My Blood Approves by Amanda Hocking
My rating: 5 of 5 stars
I'm going to try to be upfront about this book as possible. I loved Amanda's books. I shied away from this series simply because they were vampires. Not that vampires are a bad story subject, I just tend to lean towards other modes of fantasy--trolls and elves for instance.
Then I was bored for reading material and decided to give this book a shot. You will, of course, note the five star rating. Here's why I gave it that:
Yes, there are problems. There are cultural references (mostly ones I do not get, but hey I'm antisocial as can be, so maybe that's on me. I don't care either way). And there are similar references to Twilight. These weren't really problems for me.
Hocking establishes her own biological vampire, and I quite like it. Her choice in creating a "vampire" is different while keeping true to the mythology of blood drinkers. I like it.
But more importantly, what sets this novel for me is how visceral it is.
There is more to blood-drinking than an unquenchable, ravenous thirst. There is a physical need for it that likens to a sexual lust. The relationship between Jack and Alive plays out so strongly, so intensely. This intensity was what caused me to continue reading, though it was four in the morning and I had to be at work five hours later. Literally, this happened.
The act of biting and blood drinking is a primal act of love-making, in a away (dependent on the blood source and the relationship thereof). The descriptions made me wish that these vampires existed, because hey! This sounds amazing!
Not only that. The love triangle had its own original course. (Well, maybe not ORIGINAL, but I loved its execution). Alice's body reacts so strongly to Peter. And Peter rejects her, though feeling the same way. Neither can help the way their bodies react. They give in occasional to these animalistic draws.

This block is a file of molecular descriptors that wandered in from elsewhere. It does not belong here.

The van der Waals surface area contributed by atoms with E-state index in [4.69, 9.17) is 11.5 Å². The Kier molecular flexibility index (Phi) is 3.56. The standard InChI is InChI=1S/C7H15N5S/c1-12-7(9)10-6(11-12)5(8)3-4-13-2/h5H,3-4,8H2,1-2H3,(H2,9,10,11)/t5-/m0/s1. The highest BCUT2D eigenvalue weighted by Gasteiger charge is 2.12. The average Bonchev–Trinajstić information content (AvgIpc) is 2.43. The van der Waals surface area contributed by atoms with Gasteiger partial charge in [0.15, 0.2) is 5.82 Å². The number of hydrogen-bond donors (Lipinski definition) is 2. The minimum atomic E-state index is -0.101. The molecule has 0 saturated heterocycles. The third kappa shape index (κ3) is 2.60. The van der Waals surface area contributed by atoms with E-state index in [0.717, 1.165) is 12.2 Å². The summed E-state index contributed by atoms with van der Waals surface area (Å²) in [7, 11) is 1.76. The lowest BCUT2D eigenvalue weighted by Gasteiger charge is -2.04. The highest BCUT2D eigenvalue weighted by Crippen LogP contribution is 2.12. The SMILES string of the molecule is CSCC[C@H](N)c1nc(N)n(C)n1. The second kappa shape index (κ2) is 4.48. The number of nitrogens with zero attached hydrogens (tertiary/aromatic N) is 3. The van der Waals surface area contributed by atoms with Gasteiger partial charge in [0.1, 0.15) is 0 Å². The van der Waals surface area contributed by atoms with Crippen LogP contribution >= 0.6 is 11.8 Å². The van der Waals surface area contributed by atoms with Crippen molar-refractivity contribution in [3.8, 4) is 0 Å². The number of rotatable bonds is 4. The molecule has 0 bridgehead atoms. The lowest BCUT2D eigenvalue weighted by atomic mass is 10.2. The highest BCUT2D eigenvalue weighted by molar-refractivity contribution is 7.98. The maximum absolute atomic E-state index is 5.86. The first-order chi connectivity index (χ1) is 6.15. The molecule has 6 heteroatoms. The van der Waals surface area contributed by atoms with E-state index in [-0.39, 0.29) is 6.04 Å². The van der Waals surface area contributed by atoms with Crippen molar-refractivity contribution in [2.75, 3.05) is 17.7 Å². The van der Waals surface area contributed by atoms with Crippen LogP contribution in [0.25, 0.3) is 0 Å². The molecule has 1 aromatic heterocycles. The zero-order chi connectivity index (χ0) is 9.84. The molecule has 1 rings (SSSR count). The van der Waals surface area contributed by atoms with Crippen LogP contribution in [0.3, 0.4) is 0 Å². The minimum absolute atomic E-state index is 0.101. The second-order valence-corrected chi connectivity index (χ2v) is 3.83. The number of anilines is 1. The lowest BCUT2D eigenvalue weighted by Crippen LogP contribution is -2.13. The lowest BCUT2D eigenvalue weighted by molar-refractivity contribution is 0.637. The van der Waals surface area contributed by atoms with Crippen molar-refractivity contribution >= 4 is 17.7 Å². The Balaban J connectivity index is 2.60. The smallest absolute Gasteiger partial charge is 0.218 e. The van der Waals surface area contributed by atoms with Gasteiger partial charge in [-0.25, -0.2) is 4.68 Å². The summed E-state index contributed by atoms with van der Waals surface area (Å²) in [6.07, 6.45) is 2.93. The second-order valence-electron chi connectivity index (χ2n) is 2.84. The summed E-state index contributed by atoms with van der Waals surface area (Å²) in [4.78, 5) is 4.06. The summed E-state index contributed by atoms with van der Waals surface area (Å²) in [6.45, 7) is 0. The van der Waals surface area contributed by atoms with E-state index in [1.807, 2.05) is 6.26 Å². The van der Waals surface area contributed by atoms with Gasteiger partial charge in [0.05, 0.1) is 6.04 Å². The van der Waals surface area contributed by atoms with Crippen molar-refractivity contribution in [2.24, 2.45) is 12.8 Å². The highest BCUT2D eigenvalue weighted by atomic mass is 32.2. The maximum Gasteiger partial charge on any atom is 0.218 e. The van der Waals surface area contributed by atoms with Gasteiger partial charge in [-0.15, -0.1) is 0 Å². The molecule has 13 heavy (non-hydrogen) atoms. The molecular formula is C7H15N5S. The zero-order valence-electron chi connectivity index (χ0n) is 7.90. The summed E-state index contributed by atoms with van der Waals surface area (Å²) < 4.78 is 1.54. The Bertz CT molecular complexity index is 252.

But while Alice's body begs for Peter, she is set on Jack. (which becomes more apparent through the series). She makes this definitely decision to herself while her mind is clear and unaffected by the vampire emotions around her. The only thing that annoyed me about this notion was how the other vampires--Erza and Mae handled this sense of "belonging", as in Alice belongs to Peter and only Peter.
This annoyed me because while I can understand their personal attachment to Alice, they completely disregarded her own wants and desires because of *this*, and *THIS* is what they have known and personally experienced. Alice's body reacts this way so it must be so. She must solely belong to Peter. They know Alice and Jack are in love, and while they do mostly nothing to prevent their relationship, they do admonish Alice and Jack for acting out on their feelings. I found that annoying.
But overall, a fun, fast-paced read. I would recommend it to anyone who enjoys this genre.
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